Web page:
Judging by the sprawling crowds these festivals attract, I’m clearly not the only one excited about events like these. These crowds are largely made up of millennials, who, according to a survey from Eventbrite, are invested in experiences. The survey found that 72 percent of millennials would like to increase their spending on experiences, with 77 percent of 18- to 34-year-olds claiming that the best memories of their lives were made at live events.
While festivals offer music-lovers an experience on a vast scale, they also offer brands a great opportunity to reach these attendees. According to a survey from Nielsen, 76 percent of festival attendees and 51 percent of all consumers feel more favorable toward brands that sponsor a tour or concert.
As festivals have gained prominence among millennials, they have made noticeable efforts to be in tune with this demographic. At a recent iteration of Lollapalooza in Chicago, VH1 spent the weekend hosting a GIF Photobooth, which let festival attendees create shareable graphics. VH1 also owned the hashtag #BestLollaEver, where attendees would tweet their own pictures at the festival.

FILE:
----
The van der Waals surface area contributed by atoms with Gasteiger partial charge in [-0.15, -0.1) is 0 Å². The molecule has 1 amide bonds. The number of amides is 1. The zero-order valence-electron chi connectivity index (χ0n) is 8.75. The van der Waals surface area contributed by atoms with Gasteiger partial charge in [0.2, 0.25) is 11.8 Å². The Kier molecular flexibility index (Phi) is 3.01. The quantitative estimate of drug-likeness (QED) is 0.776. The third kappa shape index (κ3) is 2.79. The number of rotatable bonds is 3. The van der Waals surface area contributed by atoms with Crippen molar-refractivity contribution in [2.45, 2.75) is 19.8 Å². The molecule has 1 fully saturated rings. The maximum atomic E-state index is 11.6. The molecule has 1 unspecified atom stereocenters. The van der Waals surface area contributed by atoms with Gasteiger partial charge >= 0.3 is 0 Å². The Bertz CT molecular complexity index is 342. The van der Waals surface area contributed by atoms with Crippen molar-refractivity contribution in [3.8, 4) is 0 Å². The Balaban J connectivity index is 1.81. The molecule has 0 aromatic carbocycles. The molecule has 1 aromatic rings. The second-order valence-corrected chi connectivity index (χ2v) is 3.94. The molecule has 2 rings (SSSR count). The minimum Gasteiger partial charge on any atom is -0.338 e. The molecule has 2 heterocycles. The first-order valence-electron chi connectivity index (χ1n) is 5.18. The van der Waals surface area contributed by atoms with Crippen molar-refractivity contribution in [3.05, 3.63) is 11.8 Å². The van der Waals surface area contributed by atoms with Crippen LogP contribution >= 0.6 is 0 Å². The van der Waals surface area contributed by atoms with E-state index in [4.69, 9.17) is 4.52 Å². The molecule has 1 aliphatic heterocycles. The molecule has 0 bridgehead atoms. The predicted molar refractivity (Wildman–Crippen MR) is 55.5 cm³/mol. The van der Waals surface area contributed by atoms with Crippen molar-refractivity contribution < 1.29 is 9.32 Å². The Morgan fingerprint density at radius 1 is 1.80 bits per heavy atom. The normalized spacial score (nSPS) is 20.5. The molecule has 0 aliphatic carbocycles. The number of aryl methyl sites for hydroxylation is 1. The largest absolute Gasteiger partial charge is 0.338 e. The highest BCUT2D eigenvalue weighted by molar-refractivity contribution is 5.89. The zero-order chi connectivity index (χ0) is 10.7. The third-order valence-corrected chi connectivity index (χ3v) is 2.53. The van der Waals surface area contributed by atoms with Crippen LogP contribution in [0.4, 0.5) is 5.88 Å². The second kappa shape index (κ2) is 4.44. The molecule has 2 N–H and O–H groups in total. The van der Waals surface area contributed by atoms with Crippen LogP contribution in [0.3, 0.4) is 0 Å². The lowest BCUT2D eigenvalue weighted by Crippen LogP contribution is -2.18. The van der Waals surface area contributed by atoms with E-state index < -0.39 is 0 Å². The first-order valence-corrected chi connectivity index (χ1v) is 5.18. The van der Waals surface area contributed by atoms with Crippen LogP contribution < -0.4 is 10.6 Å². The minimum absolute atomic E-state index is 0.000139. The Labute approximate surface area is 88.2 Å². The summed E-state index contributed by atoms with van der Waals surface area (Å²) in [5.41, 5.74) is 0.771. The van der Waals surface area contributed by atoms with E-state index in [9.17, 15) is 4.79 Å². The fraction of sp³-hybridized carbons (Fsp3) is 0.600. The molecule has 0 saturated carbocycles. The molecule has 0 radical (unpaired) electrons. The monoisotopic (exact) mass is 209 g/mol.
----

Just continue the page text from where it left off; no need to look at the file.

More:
Brands like VH1 have taken advantage of this opportunity to connect with YAYA consumers in the past, but other brands have put in considerable effort as well. Red Bull offered festival scholarships while Lacoste gave out flower garland crowns in exchange for postings on social media. Additionally, Pitchfork Music Festival partnered with Rdio to create a free mobile app that offered features such as a map and a schedule.
YAYA consumers thrive on experiences, and the ones music festivals offer definitely leave a lasting impact. By connecting with YAYA consumers in a way that enhances the festival, brands can become part of that experience.